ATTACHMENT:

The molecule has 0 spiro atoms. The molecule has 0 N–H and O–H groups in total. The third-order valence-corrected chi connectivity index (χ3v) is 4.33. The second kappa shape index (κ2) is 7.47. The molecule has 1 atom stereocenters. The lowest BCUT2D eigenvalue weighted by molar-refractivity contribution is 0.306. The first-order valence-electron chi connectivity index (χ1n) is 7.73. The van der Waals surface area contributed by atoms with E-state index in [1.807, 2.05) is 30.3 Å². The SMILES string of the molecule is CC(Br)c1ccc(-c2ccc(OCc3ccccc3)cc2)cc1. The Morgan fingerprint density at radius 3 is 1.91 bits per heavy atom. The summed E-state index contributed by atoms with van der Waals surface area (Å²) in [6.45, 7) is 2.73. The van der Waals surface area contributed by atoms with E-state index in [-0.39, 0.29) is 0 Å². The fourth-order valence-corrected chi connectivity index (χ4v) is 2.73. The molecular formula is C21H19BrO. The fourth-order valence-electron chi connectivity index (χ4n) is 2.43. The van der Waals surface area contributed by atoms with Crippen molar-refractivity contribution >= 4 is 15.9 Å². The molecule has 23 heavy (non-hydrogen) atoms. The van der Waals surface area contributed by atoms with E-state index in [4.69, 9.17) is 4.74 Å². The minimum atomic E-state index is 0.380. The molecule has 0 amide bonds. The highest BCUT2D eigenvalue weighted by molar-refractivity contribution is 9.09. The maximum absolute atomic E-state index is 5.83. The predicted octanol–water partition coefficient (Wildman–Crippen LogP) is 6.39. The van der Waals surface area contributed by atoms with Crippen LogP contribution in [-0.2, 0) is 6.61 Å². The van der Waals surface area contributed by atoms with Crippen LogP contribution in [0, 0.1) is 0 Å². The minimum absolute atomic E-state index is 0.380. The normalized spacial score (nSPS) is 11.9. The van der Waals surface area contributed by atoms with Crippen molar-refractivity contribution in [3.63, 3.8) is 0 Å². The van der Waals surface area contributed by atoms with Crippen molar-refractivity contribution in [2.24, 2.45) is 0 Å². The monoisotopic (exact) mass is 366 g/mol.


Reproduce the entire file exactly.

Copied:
The molecule has 0 spiro atoms. The molecule has 0 N–H and O–H groups in total. The third-order valence-corrected chi connectivity index (χ3v) is 4.33. The second kappa shape index (κ2) is 7.47. The molecule has 1 atom stereocenters. The lowest BCUT2D eigenvalue weighted by molar-refractivity contribution is 0.306. The first-order valence-electron chi connectivity index (χ1n) is 7.73. The van der Waals surface area contributed by atoms with E-state index in [1.807, 2.05) is 30.3 Å². The SMILES string of the molecule is CC(Br)c1ccc(-c2ccc(OCc3ccccc3)cc2)cc1. The Morgan fingerprint density at radius 3 is 1.91 bits per heavy atom. The summed E-state index contributed by atoms with van der Waals surface area (Å²) in [6.45, 7) is 2.73. The van der Waals surface area contributed by atoms with E-state index in [-0.39, 0.29) is 0 Å². The fourth-order valence-corrected chi connectivity index (χ4v) is 2.73. The molecular formula is C21H19BrO. The fourth-order valence-electron chi connectivity index (χ4n) is 2.43. The van der Waals surface area contributed by atoms with Crippen molar-refractivity contribution >= 4 is 15.9 Å². The molecule has 23 heavy (non-hydrogen) atoms. The van der Waals surface area contributed by atoms with E-state index in [4.69, 9.17) is 4.74 Å². The minimum atomic E-state index is 0.380. The molecule has 0 amide bonds. The highest BCUT2D eigenvalue weighted by molar-refractivity contribution is 9.09. The maximum absolute atomic E-state index is 5.83. The predicted octanol–water partition coefficient (Wildman–Crippen LogP) is 6.39. The van der Waals surface area contributed by atoms with Crippen LogP contribution in [-0.2, 0) is 6.61 Å². The van der Waals surface area contributed by atoms with Crippen LogP contribution in [0, 0.1) is 0 Å². The minimum absolute atomic E-state index is 0.380. The normalized spacial score (nSPS) is 11.9. The van der Waals surface area contributed by atoms with Crippen molar-refractivity contribution in [3.63, 3.8) is 0 Å². The van der Waals surface area contributed by atoms with Crippen molar-refractivity contribution in [2.24, 2.45) is 0 Å². The monoisotopic (exact) mass is 366 g/mol.